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What makes a good user interface?

A good user interface is focused.

Each element of the interface should serve a purpose and have a singular goal. It should not meander or take its time getting the player from point A to point B. Once that goal has been accomplished the UI does not overstay its welcome and gets out of the player’s way.

A good user interface is feeling

Good UI is empathetic and full of feeling. It understands what the user is going through, and offers the appropriate responses and reactions to make the user feel understood. It is designed in such a way that it makes the player feel the proper emotional response at each stage of the interaction. In most cases the response required is a positive one - although this is not always the case!

A good user interface is flavored

Each aspect of the interface should tie into the core aesthetic of the source material and feel like an extension of the world it exists in.  While this is important in all forms of UI Design, it is particularly important when designing  UI for games.

A good user interface is functional

The number one most important thing that any user interface can be is functional. It has to work. It doesn’t matter if it hits all of the previous points - if it doesn’t work it has already failed.

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Asking the right questions 

I start my process by asking my team and myself a lot of questions. Over time I have narrowed this process down to six vital questions - which may look familiar to anyone who loves a good detective novel. They are:

  • What - What needs to be shown on this particular element? What information needs to be presented?
  • Who - Who is this being designed for? What type of user and demographic?
  • WhenWhen is this going to be seen in game?
  • Where -  Where is the player at emotionally when they are on this screen? Where do I want them to be emotionally?
  • Why - Why is the player using this particular screen? What are they trying to accomplish when they use it?
  • How - How does this interface compare to similar products? How can I use and reinforce common mobile patterns related to this type of application? How can I educate users about new patterns for my specific game?

Using intel from my team and through my own research I use these questions to identify the goals and needs for whatever I am designing.


I usually write the answers in the margin of my trusty Rhodia A4 Size Dot Grid pad. I like these pads because they have a cold press paper surface I love to sketch on, but they are cheap enough that I don't feel bad if I draw a ton. Which I do.

Sketching helps me get my ideas out of my head and into a physical space where they can be critiqued and improved on. When I sketch I try to get my ideas down as quickly as possible, while keeping them readable. Since I primarily work in agile environments I keep the ideas loose so they can rapidly be iterated upon.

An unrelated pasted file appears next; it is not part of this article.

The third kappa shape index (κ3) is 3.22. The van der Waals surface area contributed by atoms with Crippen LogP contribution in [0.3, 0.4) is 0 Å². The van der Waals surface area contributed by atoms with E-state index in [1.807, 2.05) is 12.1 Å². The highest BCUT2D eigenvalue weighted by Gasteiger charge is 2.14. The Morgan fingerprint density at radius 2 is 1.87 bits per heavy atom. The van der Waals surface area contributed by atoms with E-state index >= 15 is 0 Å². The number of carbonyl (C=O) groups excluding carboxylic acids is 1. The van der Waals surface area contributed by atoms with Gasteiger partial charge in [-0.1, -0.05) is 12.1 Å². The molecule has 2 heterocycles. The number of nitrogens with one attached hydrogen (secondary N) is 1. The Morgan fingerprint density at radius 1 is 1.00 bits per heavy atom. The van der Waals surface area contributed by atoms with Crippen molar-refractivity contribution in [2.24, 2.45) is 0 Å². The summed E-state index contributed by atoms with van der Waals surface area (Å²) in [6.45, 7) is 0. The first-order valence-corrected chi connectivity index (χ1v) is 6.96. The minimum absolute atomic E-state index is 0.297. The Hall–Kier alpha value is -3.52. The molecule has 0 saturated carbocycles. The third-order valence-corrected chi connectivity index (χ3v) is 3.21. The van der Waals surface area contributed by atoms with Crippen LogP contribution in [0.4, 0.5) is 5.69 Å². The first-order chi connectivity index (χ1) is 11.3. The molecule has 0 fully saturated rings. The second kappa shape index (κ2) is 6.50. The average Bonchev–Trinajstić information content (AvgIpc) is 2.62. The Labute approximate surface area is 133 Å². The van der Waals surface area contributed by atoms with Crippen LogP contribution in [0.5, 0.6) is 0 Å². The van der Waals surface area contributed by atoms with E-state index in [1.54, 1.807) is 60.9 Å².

Wireframing + Prototyping

Wireframes usually serve as a cleanup stage between sketches and prototypes. I take my workable ideas from my sketches and put them in a clean and usually digitized state so I can work with them in the future.

Often I will also create a prototype at this stage. The level of detail of the prototype is determined by the needs of my team, and how clearly I feel like we need to see a tangible example. In most cases since I work primarily with Unity, I will create a prototype in the engine itself, which can be used as a base for implementation. Sometimes I will use Adobe XD, Proto.Io or even paper prototypes as well.

This is the end point of my work as a UI Designer. However since I primarily work with small, agile teams , I often serve as the UI Artist as well. This adds three extra steps to my design process. Although I have them listed sequentially here, UI Design and UI Art are very intertwined for me, and I am often considering style choices when initially sketching and prototyping.

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Aesthetic Determinations

This is something I usually only have to do once throughout the course of a project, but it is vitally important. I work with the Art Director and other artists on the game to determine our core visual themes and ideas. Often I like to be able to boil our game down to one or two  tangible words - something visceral I can base a whole design on. Some examples from my storied past have been "books", "papercraft", "pre-cura (Japanese sticker art)", and more.

This stage usually involves some color palette work, since what the artists are using for our characters more often than not will not work with the UI. I also think a lot about shapes and patterns I want this interface to consistently have.


Once that visual planning is out of the way and the wireframes are in a good place I begin mocking up my designs. I sketch on top of my intial wireframes to create the shapes I want the UI to have, and play with textures and colors to create something that still has the functionality of the original wireframe but plays to my visceral design choice. I review and iterate with my lead and team during this process, adjusting things as need be.

Create Final Assets

Not much to say about this one except this is where I create the final assets! I usually work out of my mock up files since I already went through all the trouble of making them to size and have my initial sketches and first pass of assets in them.


In some cases I assist programming with implementing my own assets, and placing them in Unity. Other times I am very hands off in this regard! It really depends on the needs of the team. Most times I assist with placement and small tweaks, while engineering handles most of the heavy lifting.

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